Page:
Coding interview Essentials

11. Exponentiation

Exponentiation

Introduction

This chapter addresses a common problem, that ask us to implement a function in order to calculate the power of an integer. It is fairly easy to come up with a good solution that works in linear time and that, when implemented properly, can already be enough to get the green light from the interviewer and pass the interview stage. However, in order to be sure to ace the question, we need to push ourselves a bit further than this and develop a more sophisticated and efficient solution. In order to achieve this goal, we will use an old and well-refined idea: the *exponentiation by squaring*, which can be applied not only to integers but also to many other mathematical objects, such as polynomials or matrices (for instance, it can be used to calculate the \(k^{th}\) Fibonacci number in \(log_2(k)\) steps), and that will be key to the solutions we present here.

Problem statement

Implement a function that given two positive integers \(n\) and \(k\) calculates \(n^k\).


Given \(n=2\) and \(k=3\) the function returns \(8\).


Given \(n=5\) and \(k=2\) the function returns \(25\).

Clarification Questions

Should the function handle the case where \(k=0\)?

Yes \(k=0\) is a valid input.

Should the function handles integer overflow?

No overflow should not be accounted for. [^9]

Discussion

Exponentiation is such a basic operation: we all know how to calculate powers by means of performing a number of consecutive multiplications. This method stems directly from the definition of exponentiation, which involves two numbers \(n\) (the base) and \(k\) (the exponent) and it is usually written as \(n^k\) (pronounced as *"\(n\) raised to the power of \(k\)"* or *the \({k^{th}}\) power of \(n\)"*): \(n^k = n \times n \times n \ldots \times n\) where we multiply the base exactly \(k\) times with itself to obtain the result.

This simple algorithm embedded in the definition can be coded in just a few lines and a possible iterative implementation is shown in Listing [list:exponentiation_linear].

Listing 1: Iterative linear time solution.

unsigned exponentiation_linear(const unsigned n, unsigned k)
{
  unsigned ans = 1;
  while (k > 0)
  {
    ans *= n;
    k--;
  }
  return ans;
}

The code calculates the answer, stored in the variable , by multiplying itself and , times like we would do with on a blackboard and exactly like stated in the definition of exponentiation above. Notice that:

  • Listing [list:exponentiation_linear] assumes \(k >=0\),

  • when \(k=0\) the while loop is not executed at all and the final result is \(1\) (which is correct as the result of raising any positive to the power of \(0\) is \(1\).)

  • the time complexity is \(O(k)\) as the while loop decreases the value of \(k\) by \(1\) at each iteration;

  • the space complexity is constant.

Using recursion

When discussing this solution, the interviewer might explicitly ask for a recursive solution. The definition of power by repetitive multiplication already provides all the ingredients to write one, and in particular, it should be noticed that we can regroup the operations in the definition above so that: \(n^k = n \times n^{k-1}\) which shows that the \({k^{th}}\) power of \(n\) is function of its \({(k-1)^{th}}\) power.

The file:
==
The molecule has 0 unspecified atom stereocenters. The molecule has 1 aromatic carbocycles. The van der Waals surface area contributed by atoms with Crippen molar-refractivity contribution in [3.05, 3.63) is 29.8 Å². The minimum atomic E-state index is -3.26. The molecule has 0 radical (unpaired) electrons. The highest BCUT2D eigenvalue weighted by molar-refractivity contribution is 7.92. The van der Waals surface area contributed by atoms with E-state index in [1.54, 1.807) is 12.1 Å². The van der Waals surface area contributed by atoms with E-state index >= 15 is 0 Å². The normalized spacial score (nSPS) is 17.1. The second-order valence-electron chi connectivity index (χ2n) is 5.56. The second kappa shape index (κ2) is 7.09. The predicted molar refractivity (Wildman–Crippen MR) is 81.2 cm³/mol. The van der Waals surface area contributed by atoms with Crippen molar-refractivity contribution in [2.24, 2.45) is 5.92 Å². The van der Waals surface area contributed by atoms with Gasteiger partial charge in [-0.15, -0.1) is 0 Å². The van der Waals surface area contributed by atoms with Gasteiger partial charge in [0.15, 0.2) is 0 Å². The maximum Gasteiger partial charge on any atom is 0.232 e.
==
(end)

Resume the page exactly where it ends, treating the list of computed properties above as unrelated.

Listing [list:exponentiation_linear_recursive] shows a recursive code implementing this idea.

Listing 2: Recursive linear solution.

unsigned exponentiation_linear_recursive(const unsigned n, unsigned k)
{
  if(k==0) return 1;
  //n * n^{k-1}
  return n*exponentiation_linear_recursive(n,k-1);
}

Listing [list:exponentiation_linear_recursive] runs in \(O(k)\) time and space as:

  • the base case \(k=0\) is reached only after \(k\) steps as each recursive call decreases the value of \(k\) by \(1\) and each call costs constant time;

  • we need to use space for the activation record of each of the \(O(k)\) recursive calls.

Binary fast exponentiation

The recursive solution showed above was built on the notion that the \({k^{th}}\) power of \(n\) is function of its \({k-1^{th}}\) power. We have obtained this result by simply regrouping the definition of exponentiation given in the introduction of this chapter. However, this is not the only possible way of regrouping these multiplications as, for instance, we can calculate \(n^k\) as \(n^{4} \times n^{k-4}\). This is possible thanks to the following two well-known properties of powers:

  1. if \(x+y=k\) then, \(n^k = n^x n^y = n^{x+y}\)

  2. if \(x \times y=k\) then, \(n^k = (n^x)^y\)

How can we use this to speed up the exponentiation process? For instance, let’s consider what happens when \(k\) is a power of \(2\). All it takes to calculate \(n^k\) is knowing the value of \(n^{\frac{k}{2}}\), and in turn, all it takes to calculate \(n^{\frac{k}{2}}\) is \(n^{\frac{\frac{k}{2}}{2}}\) and so on, \(\ldots\) You see where this reasoning is heading towards. Eventually the exponent would be one, and at that point we know the answer right away.

Because at every step the exponent is divided by \(2\), after \(log_2(k)\) steps we have all the ingredients to calculate the answer as \(n^k : n^{\frac{k}{2}} \times n^{\frac{k}{2}} = (n^{\frac{k}{4}} \times n^{\frac{k}{4}}) \times (n^{\frac{k}{4}} \times n^{\frac{k}{4}}) = \big ( (n^{\frac{k}{8}} \times n^{\frac{k}{8}}) \times (n^{\frac{k}{8}} \times n^{\frac{k}{8}}) \big ) \times \big ( (n^{\frac{k}{8}} \times n^{\frac{k}{8}}) \times (n^{\frac{k}{8}} \times n^{\frac{k}{8}}) \big ) = \ldots\)

We have effectively reduced the time complexity down to \(log_2(k)\) when \(k\) is a power of two. But what about the general case? Notice that we can split \(k\) in half every time \(k\) is even (and that when \(k\) is a power of \(2\) all the intermediate division lead to an even number), and therefore we can start by applying the idea above only when \(k\) is even and relying on the (\(1\),\(k-1\)) split in all the other cases.